IN today’s bland world of pop music, Morrissey is one of a kind.
Never dull, the man born Steven Morrissey into a working-class Irish immigrant family in Manchester, has spent the past 35 years creating an artistic brand of pop music outside mainstream convention.
A literary marvel, indie icon, loner, narcissist and a dark humorist - Morrissey is a performer that has always perplexed with his multitude of contradictions.
The former Smiths singer is a polarising figure, but his influence cannot be denied. Bands like Radiohead, Oasis, Blur, The National and Arcade Fire are indebted to his music.
What other rock star would declare himself celibate, despite being a sex symbol? Has there ever been a lyricist who has articulated sexual frustration and ambiguity better?
“Unfortunately, I am not homosexual,” Morrissey once said. “In technical fact, I am humasexual. I am attracted to humans. But, of course, not many.”
On Monday night the “Pope of Mope” will make his Newcastle debut at the Civic Theatre. It’s a coup for Newcastle given Morrissey is playing just five dates in Australia and has bypassed Sydney and Brisbane.
The reviews from the Melbourne and Adelaide shows have indicated the 57-year-old is in fine form on his tour to promote 2014 album World Peace Is None Of Your Business. He’s even playing a Smiths song or two.
Morrissey came to fame in the ‘80s as the singer of seminal indie band The Smiths. Mythology surrounds the band’s formation. The story goes young Mancunian guitar maestro Johnny Marr knocked on the door of the reclusive Morrissey in 1982 asking to form a band.
They swiftly built arguably the best UK songwriting duo outside of John Lennon and Paul McCartney, through Marr’s innovative music and Morrissey’s poetic words.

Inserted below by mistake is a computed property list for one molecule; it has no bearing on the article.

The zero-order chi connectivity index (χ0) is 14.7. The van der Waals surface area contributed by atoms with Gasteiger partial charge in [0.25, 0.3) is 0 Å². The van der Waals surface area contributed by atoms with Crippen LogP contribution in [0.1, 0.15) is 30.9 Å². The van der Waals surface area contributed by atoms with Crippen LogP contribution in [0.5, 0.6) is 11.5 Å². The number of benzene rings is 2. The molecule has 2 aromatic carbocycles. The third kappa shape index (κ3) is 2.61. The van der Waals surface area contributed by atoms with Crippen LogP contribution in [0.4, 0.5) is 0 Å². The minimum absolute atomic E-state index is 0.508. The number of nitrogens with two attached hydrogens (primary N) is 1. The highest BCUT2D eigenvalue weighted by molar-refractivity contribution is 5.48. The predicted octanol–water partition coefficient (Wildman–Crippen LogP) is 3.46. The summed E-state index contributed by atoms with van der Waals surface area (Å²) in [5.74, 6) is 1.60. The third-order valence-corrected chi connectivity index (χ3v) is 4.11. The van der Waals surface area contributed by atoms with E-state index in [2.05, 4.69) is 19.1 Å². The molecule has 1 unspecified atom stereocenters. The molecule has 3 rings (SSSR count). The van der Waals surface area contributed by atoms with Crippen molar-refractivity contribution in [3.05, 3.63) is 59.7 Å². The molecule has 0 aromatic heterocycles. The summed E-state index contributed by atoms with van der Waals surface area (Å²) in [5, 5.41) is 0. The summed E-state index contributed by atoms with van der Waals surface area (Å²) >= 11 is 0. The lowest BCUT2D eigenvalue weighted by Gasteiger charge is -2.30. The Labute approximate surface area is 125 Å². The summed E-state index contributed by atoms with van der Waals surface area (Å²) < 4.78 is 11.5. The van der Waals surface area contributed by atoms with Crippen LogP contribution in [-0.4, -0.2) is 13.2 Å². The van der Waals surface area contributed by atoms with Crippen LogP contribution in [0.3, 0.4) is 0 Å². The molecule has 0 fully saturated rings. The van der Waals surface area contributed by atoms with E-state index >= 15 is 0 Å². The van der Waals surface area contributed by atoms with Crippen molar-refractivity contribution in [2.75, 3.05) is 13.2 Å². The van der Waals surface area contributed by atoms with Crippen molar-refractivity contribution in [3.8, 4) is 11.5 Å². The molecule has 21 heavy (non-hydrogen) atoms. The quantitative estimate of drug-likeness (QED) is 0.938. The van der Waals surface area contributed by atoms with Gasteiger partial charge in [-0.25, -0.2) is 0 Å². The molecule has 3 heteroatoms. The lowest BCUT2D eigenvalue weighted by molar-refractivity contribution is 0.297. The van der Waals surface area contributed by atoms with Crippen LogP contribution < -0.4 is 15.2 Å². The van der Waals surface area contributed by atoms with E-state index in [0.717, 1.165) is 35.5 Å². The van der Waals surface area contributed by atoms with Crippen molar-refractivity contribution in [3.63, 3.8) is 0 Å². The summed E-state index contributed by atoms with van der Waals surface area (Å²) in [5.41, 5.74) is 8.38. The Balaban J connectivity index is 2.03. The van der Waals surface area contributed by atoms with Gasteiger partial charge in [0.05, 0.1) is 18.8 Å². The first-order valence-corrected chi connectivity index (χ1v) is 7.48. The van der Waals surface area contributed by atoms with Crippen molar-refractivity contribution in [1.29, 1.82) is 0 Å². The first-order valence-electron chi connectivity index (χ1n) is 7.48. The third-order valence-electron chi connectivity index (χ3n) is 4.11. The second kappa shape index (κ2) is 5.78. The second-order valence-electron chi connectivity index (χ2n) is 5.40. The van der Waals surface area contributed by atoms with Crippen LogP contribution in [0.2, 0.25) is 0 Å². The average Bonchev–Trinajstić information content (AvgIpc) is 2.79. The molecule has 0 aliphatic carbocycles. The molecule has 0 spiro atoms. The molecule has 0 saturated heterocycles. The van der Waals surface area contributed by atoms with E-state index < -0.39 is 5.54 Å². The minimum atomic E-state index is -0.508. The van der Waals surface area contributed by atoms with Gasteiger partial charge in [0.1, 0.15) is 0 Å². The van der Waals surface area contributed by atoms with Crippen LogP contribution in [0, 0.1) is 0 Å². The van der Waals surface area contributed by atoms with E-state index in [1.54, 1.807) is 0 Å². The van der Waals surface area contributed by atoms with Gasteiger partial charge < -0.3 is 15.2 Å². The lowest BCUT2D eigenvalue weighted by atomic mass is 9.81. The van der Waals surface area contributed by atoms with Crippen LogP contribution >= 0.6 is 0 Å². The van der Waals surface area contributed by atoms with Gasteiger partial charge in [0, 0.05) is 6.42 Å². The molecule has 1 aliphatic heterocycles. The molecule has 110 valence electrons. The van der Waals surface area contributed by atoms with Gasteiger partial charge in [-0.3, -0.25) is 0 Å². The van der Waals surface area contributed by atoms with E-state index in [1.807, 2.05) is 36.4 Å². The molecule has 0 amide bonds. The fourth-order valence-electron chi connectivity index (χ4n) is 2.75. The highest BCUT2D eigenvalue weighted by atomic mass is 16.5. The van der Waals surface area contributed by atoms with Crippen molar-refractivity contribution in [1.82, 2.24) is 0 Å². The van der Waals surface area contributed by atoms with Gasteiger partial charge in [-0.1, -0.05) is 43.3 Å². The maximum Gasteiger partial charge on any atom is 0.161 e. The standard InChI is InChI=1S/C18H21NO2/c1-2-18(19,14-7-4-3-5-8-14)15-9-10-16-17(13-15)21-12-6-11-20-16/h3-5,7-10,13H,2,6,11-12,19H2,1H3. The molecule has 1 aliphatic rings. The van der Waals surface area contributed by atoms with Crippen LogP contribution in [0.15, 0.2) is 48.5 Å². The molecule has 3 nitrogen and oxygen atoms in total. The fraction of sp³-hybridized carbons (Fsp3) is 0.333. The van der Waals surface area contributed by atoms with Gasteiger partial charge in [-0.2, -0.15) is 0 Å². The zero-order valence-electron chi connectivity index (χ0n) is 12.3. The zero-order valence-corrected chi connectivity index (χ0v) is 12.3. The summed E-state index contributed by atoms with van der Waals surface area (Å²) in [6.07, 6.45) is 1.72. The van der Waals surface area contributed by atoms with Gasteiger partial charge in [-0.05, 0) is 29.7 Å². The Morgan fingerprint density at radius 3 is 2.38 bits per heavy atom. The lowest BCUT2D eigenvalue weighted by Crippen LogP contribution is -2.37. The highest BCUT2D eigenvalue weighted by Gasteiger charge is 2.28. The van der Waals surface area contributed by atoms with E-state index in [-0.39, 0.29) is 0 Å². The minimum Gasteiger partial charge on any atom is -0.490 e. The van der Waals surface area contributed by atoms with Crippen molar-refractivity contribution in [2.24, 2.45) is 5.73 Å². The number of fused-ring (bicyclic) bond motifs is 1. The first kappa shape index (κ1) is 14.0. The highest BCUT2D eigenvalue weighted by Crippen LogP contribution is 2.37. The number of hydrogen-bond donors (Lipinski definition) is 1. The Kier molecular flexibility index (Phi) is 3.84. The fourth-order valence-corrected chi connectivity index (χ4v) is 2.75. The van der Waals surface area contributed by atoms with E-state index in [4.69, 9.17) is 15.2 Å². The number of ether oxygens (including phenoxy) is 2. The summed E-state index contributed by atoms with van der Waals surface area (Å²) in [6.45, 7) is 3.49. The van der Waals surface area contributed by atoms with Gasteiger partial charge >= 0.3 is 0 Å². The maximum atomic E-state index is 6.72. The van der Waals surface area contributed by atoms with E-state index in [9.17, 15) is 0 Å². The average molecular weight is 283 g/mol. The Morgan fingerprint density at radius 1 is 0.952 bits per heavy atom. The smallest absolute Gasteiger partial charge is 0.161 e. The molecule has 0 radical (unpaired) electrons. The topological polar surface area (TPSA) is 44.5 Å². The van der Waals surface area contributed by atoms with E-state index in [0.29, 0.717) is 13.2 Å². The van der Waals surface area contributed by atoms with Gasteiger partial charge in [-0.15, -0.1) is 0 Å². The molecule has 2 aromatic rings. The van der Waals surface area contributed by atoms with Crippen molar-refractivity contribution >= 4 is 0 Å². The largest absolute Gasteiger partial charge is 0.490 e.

In five years the partnership spawned classic albums Meat Is Murder, The Queen Is Dead and Strangeways, Here We Come and singles like How Soon Is Now, This Charming Man, Big Mouth Strikes Again and Panic.
Despite breaking up in 1987, The Smiths remain one of British rock’s most influential acts and regularly top music polls for bands people want to see reform.
Morrissey is ardently against a reunion and in 2006 declared, “I would rather eat my own testicles than reform The Smiths, and that's saying something for a vegetarian.”
“Mozza” the solo artist has also delivered plenty of gold over the years. Tracks like Suedehead and Everyday Is Like Sunday have continued to entertain with their cutting wit, melancholy and political commentary.
Unfortunately Morrissey refused interviews for his latest tour, because he’s one of music’s most entertaining talking heads. He is renown for speaking out against the British royal family, modern pop music and animal cruelty.
Morrissey on grooming: “I do maintain that if your hair is wrong, your entire life is wrong.” On passion: “The fire in the belly is essential, otherwise you become Michael Buble – famous and meaningless.”
And lastly on Beyonce: “The rhino is now more or less extinct, and it’s not because of global warming or shrinking habitats. It’s because of Beyonce’s handbags.” Enough said.
Morrissey plays the Civic Theatre on Monday night.